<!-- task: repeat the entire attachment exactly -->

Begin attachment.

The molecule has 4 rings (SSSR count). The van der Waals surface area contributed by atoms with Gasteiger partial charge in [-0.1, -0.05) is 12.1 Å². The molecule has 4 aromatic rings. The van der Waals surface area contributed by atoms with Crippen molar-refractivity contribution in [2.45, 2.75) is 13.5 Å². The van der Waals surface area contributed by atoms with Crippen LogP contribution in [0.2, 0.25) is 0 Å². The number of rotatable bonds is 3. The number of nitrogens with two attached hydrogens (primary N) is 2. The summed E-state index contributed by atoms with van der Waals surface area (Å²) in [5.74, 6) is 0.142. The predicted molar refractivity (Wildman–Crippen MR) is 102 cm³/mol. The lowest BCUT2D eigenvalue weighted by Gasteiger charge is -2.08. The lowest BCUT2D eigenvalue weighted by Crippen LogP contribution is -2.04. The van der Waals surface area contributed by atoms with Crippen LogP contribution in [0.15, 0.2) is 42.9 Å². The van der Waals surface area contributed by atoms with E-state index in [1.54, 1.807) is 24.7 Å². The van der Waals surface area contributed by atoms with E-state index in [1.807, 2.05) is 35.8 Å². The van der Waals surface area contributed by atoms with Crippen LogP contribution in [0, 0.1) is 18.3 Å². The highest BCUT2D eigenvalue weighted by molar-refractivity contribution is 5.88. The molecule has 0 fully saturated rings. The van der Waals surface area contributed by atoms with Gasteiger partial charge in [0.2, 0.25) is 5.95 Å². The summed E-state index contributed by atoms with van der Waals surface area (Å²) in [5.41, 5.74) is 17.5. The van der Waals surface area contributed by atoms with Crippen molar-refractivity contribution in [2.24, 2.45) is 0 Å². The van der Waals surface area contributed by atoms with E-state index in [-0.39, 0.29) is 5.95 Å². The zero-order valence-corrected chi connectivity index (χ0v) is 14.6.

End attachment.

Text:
The molecule has 4 rings (SSSR count). The van der Waals surface area contributed by atoms with Gasteiger partial charge in [-0.1, -0.05) is 12.1 Å². The molecule has 4 aromatic rings. The van der Waals surface area contributed by atoms with Crippen molar-refractivity contribution in [2.45, 2.75) is 13.5 Å². The van der Waals surface area contributed by atoms with Crippen LogP contribution in [0.2, 0.25) is 0 Å². The number of rotatable bonds is 3. The number of nitrogens with two attached hydrogens (primary N) is 2. The summed E-state index contributed by atoms with van der Waals surface area (Å²) in [5.74, 6) is 0.142. The predicted molar refractivity (Wildman–Crippen MR) is 102 cm³/mol. The lowest BCUT2D eigenvalue weighted by Gasteiger charge is -2.08. The lowest BCUT2D eigenvalue weighted by Crippen LogP contribution is -2.04. The van der Waals surface area contributed by atoms with Crippen LogP contribution in [0.15, 0.2) is 42.9 Å². The van der Waals surface area contributed by atoms with E-state index in [1.54, 1.807) is 24.7 Å². The van der Waals surface area contributed by atoms with E-state index in [1.807, 2.05) is 35.8 Å². The van der Waals surface area contributed by atoms with Crippen LogP contribution in [0, 0.1) is 18.3 Å². The highest BCUT2D eigenvalue weighted by molar-refractivity contribution is 5.88. The molecule has 0 fully saturated rings. The van der Waals surface area contributed by atoms with Gasteiger partial charge in [0.2, 0.25) is 5.95 Å². The summed E-state index contributed by atoms with van der Waals surface area (Å²) in [5.41, 5.74) is 17.5. The van der Waals surface area contributed by atoms with Crippen molar-refractivity contribution in [2.24, 2.45) is 0 Å². The van der Waals surface area contributed by atoms with E-state index in [-0.39, 0.29) is 5.95 Å². The zero-order valence-corrected chi connectivity index (χ0v) is 14.6.